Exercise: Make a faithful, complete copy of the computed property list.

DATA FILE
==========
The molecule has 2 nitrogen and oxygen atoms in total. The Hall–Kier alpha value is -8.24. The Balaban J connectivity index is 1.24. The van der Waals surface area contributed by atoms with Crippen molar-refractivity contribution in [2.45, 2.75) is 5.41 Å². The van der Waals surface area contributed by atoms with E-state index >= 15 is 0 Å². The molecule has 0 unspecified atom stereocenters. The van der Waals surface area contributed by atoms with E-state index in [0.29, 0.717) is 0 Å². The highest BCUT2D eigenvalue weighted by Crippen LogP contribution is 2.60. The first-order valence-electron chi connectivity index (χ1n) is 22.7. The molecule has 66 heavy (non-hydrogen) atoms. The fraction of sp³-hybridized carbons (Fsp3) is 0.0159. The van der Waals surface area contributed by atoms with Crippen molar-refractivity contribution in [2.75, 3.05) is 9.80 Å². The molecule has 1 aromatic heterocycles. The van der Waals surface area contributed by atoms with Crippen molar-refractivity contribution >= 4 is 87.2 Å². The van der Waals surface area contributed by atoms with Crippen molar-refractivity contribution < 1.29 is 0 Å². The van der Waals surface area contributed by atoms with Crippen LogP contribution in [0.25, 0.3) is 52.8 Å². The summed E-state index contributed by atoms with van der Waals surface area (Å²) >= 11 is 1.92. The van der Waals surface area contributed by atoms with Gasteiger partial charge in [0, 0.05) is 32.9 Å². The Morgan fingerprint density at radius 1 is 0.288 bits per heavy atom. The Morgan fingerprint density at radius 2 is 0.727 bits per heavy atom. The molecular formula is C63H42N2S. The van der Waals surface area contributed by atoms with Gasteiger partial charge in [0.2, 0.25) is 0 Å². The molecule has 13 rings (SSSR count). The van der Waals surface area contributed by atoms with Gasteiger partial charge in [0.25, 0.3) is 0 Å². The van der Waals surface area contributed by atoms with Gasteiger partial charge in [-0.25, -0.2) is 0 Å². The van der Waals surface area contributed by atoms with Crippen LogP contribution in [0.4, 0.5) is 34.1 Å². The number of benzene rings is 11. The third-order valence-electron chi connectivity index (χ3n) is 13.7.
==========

The molecule has 2 nitrogen and oxygen atoms in total. The Hall–Kier alpha value is -8.24. The Balaban J connectivity index is 1.24. The van der Waals surface area contributed by atoms with Crippen molar-refractivity contribution in [2.45, 2.75) is 5.41 Å². The van der Waals surface area contributed by atoms with E-state index >= 15 is 0 Å². The molecule has 0 unspecified atom stereocenters. The van der Waals surface area contributed by atoms with E-state index in [0.29, 0.717) is 0 Å². The highest BCUT2D eigenvalue weighted by Crippen LogP contribution is 2.60. The first-order valence-electron chi connectivity index (χ1n) is 22.7. The molecule has 66 heavy (non-hydrogen) atoms. The fraction of sp³-hybridized carbons (Fsp3) is 0.0159. The van der Waals surface area contributed by atoms with Crippen molar-refractivity contribution in [2.75, 3.05) is 9.80 Å². The molecule has 1 aromatic heterocycles. The van der Waals surface area contributed by atoms with Crippen molar-refractivity contribution >= 4 is 87.2 Å². The van der Waals surface area contributed by atoms with Crippen molar-refractivity contribution < 1.29 is 0 Å². The van der Waals surface area contributed by atoms with Crippen LogP contribution in [0.25, 0.3) is 52.8 Å². The summed E-state index contributed by atoms with van der Waals surface area (Å²) >= 11 is 1.92. The van der Waals surface area contributed by atoms with Gasteiger partial charge in [0, 0.05) is 32.9 Å². The Morgan fingerprint density at radius 1 is 0.288 bits per heavy atom. The Morgan fingerprint density at radius 2 is 0.727 bits per heavy atom. The molecular formula is C63H42N2S. The van der Waals surface area contributed by atoms with Gasteiger partial charge in [0.2, 0.25) is 0 Å². The molecule has 13 rings (SSSR count). The van der Waals surface area contributed by atoms with Gasteiger partial charge in [0.25, 0.3) is 0 Å². The van der Waals surface area contributed by atoms with Gasteiger partial charge in [-0.25, -0.2) is 0 Å². The van der Waals surface area contributed by atoms with Crippen LogP contribution in [0.4, 0.5) is 34.1 Å². The number of benzene rings is 11. The third-order valence-electron chi connectivity index (χ3n) is 13.7.